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Reactive Vs. Proactive

Reactive vs. Proactive

Proactive service work is defined as work that doesn’t have to be done today – but if it were done today, then the benefits of less stress, improved customer relations and increased employee morale would ensue. A manager with vision sees how future trouble can be averted, then hangs tough to complete proactive work.

There was a major blizzard in the Northeast last week.  Many HVAC contractors were proactive in minimizing unnecessary inbound “my furnace stopped working” customer complaint calls.

Unfortunately, some contractors had to endure the reactive outcome of inbound call clusters from unhappy customers complaining that their furnace shut down.  These calls are an unnecessary waste of time, manpower and resources.

For service managers, being proactive or reactive is a choice.

The blizzard brought 12 inches of snow to my region with heavy winds.  When the snow drifts exceed two and three feet, then the home owners with direct-vent furnaces must keep the area around their vent pipes clear, otherwise the furnace will not ignite.

Smart HVAC contractor sent customers a reminder e-mail prior to the blizzard.

This proactive gesture saved them time and money and it kept their customers warm and comfortable.

But what about the contractors who were not proactive?

What happened when their customers called to complain that “my furnace stopped working” on a Saturday?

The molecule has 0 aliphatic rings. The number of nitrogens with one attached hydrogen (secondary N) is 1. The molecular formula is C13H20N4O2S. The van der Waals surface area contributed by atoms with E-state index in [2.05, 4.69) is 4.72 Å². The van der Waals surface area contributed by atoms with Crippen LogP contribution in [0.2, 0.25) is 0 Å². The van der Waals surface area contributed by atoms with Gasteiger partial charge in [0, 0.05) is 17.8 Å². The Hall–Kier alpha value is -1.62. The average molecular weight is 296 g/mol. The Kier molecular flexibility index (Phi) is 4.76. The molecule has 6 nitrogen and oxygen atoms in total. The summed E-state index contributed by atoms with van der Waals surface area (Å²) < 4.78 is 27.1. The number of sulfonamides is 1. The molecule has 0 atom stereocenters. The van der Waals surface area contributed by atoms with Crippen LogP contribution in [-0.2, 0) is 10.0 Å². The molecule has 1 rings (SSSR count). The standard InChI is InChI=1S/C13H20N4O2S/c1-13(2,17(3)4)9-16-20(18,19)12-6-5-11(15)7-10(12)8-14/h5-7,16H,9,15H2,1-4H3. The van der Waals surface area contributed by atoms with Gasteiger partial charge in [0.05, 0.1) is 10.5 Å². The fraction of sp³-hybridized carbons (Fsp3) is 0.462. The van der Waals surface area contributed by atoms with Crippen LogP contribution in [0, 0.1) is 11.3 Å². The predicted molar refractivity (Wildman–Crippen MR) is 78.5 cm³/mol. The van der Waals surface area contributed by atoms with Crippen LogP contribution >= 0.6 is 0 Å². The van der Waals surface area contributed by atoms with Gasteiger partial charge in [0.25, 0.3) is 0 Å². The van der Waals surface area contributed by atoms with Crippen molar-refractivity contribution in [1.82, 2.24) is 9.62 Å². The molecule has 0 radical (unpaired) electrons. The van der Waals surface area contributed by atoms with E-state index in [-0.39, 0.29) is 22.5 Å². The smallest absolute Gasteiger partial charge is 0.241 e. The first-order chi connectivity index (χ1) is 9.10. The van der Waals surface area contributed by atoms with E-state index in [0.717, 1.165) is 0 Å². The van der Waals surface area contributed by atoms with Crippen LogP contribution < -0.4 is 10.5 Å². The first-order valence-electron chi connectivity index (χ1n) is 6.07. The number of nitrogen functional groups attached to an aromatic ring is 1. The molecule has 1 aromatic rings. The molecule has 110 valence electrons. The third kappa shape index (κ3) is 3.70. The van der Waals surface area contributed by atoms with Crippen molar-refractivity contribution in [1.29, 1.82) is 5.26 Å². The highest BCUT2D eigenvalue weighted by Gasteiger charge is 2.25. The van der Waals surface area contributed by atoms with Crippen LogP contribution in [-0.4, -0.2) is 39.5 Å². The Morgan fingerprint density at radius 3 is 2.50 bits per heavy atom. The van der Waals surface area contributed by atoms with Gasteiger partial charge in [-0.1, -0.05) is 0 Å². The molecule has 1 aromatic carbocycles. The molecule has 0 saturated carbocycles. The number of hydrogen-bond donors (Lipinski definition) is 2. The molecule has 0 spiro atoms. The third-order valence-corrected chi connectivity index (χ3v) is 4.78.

You can imagine reactive outcome –  extra expense, wasted time and tense customer relations.  And what would it have cost to be proactive?  Pennies.

My vents after clearing snow.

Proactive customer service work is defined as work that doesn’t have to be done today.

There are similarities between the reactive and proactive model in comparison to the pain versus gain model.  Reactive service usually includes pain in the form of dissatisfied customers, incoming call peak times and system breakdowns.  The human reaction to pain is to end it as soon as possible – hence there is little time reserved for any proactive work.  The proactive service model includes gain in the form of efficiency, follow up and enhanced customer relationships – but only if the manager chooses to allocate enough resources.

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Steve Coscia

The road from professional musician to thirty-year customer service veteran to best-selling author and speaker is not a typical career path, but Steve Coscia may have started a new trend.

Coscia is one of the most widely published and quoted authorities in the customer service industry. He has published more than 200 articles, four books and a series of training DVDs. His college curriculum is taught at institutions of higher learning throughout the United States and Canada.

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